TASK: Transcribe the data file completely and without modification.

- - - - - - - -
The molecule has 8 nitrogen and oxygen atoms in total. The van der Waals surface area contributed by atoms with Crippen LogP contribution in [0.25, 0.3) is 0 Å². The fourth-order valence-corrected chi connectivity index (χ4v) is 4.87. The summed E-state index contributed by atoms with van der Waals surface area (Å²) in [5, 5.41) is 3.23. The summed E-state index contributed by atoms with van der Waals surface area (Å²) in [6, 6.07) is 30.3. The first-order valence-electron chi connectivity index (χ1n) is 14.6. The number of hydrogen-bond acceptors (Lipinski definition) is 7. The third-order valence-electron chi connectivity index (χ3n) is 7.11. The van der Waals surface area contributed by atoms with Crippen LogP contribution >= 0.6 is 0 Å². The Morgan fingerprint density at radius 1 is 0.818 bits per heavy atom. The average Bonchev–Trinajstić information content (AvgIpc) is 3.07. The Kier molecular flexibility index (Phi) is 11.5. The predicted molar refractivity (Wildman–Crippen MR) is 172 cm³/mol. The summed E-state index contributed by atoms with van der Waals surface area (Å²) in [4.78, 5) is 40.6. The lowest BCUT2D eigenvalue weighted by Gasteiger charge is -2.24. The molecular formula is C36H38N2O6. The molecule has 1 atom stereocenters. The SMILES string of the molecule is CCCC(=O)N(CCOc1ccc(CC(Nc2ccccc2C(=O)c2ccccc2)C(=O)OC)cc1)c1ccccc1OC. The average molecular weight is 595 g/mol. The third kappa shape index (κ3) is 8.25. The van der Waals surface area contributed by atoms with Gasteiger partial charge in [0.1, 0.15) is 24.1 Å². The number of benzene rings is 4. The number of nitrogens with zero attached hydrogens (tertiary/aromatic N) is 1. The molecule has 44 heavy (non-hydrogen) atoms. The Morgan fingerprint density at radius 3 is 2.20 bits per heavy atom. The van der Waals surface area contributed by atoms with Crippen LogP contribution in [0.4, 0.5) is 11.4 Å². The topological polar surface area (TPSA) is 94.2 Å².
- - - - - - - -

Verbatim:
The molecule has 8 nitrogen and oxygen atoms in total. The van der Waals surface area contributed by atoms with Crippen LogP contribution in [0.25, 0.3) is 0 Å². The fourth-order valence-corrected chi connectivity index (χ4v) is 4.87. The summed E-state index contributed by atoms with van der Waals surface area (Å²) in [5, 5.41) is 3.23. The summed E-state index contributed by atoms with van der Waals surface area (Å²) in [6, 6.07) is 30.3. The first-order valence-electron chi connectivity index (χ1n) is 14.6. The number of hydrogen-bond acceptors (Lipinski definition) is 7. The third-order valence-electron chi connectivity index (χ3n) is 7.11. The van der Waals surface area contributed by atoms with Crippen LogP contribution >= 0.6 is 0 Å². The Morgan fingerprint density at radius 1 is 0.818 bits per heavy atom. The average Bonchev–Trinajstić information content (AvgIpc) is 3.07. The Kier molecular flexibility index (Phi) is 11.5. The predicted molar refractivity (Wildman–Crippen MR) is 172 cm³/mol. The summed E-state index contributed by atoms with van der Waals surface area (Å²) in [4.78, 5) is 40.6. The lowest BCUT2D eigenvalue weighted by Gasteiger charge is -2.24. The molecular formula is C36H38N2O6. The molecule has 1 atom stereocenters. The SMILES string of the molecule is CCCC(=O)N(CCOc1ccc(CC(Nc2ccccc2C(=O)c2ccccc2)C(=O)OC)cc1)c1ccccc1OC. The average molecular weight is 595 g/mol. The third kappa shape index (κ3) is 8.25. The van der Waals surface area contributed by atoms with Gasteiger partial charge in [0.1, 0.15) is 24.1 Å². The number of benzene rings is 4. The number of nitrogens with zero attached hydrogens (tertiary/aromatic N) is 1. The molecule has 44 heavy (non-hydrogen) atoms. The Morgan fingerprint density at radius 3 is 2.20 bits per heavy atom. The van der Waals surface area contributed by atoms with Crippen LogP contribution in [0.4, 0.5) is 11.4 Å². The topological polar surface area (TPSA) is 94.2 Å².